When it comes to cancer, lung cancer leads the list of the most deadly for men and women in the US. Fighting this disease has been an uphill battle, impeded by the fact that most patients are not diagnosed until late in their disease. Having an effective screening test to identify lung cancer when it is small and treatable has been a goal for years - the development of low-dose CT chest for the screening for lung cancer has brought hope.
We are therefore profoundly disappointed that the Centers for Medicare & Medicaid Services (CMS)’s Medicare Evidence Development and Coverage Advisory Committee (MEDCAC) did not vote to recommend Medicare coverage of low-dose CT screening. Their primary concern is not that is does not find cancer, but that it will find too many things that are not cancer.
We disagree with the CMS, as do other (more important!) groups in the US. The United States Preventative Services Task Force (their statement can be found here) recently recommended coverage. This is critical, as those preventive services deemed appropriate by the Task Force are mandated to be covered under the Affordable Care Act. What does that mean? A double standard - those with health insurance will be covered, those with Medicare will not if the CMS acts on the recommendations of their advisory committee.
One of the (many!) advocates of low-dose CT screening is the American College of Radiology (their statement can be found here). The ACR supports the use of screening CT chests in those patients at the highest risk - in other words, heavy smokers or heavy former smokers. The National Lung Screening Trial found that there was a 20% reduction in deaths for heavy smokers due to screening (the trial report can be found here). That’s no small number. The ACR is working on developing uniform guidelines to help with interpretation and to reduce the number of false findings - those that seemed to concern the Advisory Committee.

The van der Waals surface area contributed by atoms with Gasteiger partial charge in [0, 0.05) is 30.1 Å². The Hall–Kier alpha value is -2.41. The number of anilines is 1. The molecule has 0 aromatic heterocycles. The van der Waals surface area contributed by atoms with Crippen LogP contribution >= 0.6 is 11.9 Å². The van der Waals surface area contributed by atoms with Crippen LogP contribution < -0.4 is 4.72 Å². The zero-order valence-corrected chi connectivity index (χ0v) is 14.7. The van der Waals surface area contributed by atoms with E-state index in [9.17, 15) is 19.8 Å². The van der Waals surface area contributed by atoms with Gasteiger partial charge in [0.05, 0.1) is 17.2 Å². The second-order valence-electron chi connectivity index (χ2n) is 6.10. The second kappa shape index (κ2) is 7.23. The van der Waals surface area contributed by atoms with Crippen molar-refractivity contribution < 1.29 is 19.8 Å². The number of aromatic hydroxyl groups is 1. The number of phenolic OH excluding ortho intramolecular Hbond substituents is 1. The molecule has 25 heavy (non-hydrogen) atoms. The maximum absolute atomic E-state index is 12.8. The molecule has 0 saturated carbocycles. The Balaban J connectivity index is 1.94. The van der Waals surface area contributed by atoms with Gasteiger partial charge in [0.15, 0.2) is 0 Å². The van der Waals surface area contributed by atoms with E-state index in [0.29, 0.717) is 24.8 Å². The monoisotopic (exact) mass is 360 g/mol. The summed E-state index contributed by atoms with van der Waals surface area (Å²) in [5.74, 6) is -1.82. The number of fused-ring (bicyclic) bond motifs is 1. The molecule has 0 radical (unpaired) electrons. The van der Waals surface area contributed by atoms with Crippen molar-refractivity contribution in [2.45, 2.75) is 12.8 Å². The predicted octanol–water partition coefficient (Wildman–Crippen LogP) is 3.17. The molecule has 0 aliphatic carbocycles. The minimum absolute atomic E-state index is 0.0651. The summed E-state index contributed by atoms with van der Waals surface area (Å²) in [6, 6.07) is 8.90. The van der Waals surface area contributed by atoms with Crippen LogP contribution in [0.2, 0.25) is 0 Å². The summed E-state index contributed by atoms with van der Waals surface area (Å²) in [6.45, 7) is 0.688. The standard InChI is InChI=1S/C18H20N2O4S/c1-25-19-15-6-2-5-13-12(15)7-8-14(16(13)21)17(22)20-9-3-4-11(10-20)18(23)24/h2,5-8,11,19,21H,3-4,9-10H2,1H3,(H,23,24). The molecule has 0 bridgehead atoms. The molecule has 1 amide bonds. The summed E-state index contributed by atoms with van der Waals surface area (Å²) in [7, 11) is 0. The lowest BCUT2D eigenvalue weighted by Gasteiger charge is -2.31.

Luckily, the CMS is not bound by the recommendations of MEDCAC and action based on the recommendation isn’t expected until late fall of this year. We hope that reevaluation of the data occurs between now and then, so that Medicare patients are covered.
If you’d like to know more about lung cancer and what you can do about it, we recommend checking out Free to Breathe. Eliminating the use of tobacco is a larger goal which will more profoundly affect lung cancer in the US - if you smoke, get help to stop.
Imagine attribution: smoking kills by André Hengst via Flickr Copyright Creative Commons Attribution-NonCommercial-ShareAlike 2.0 Generic (CC BY-NC-SA 2.0)
Originally published 5/1/14 on diagnosticimagingcenterskc.com.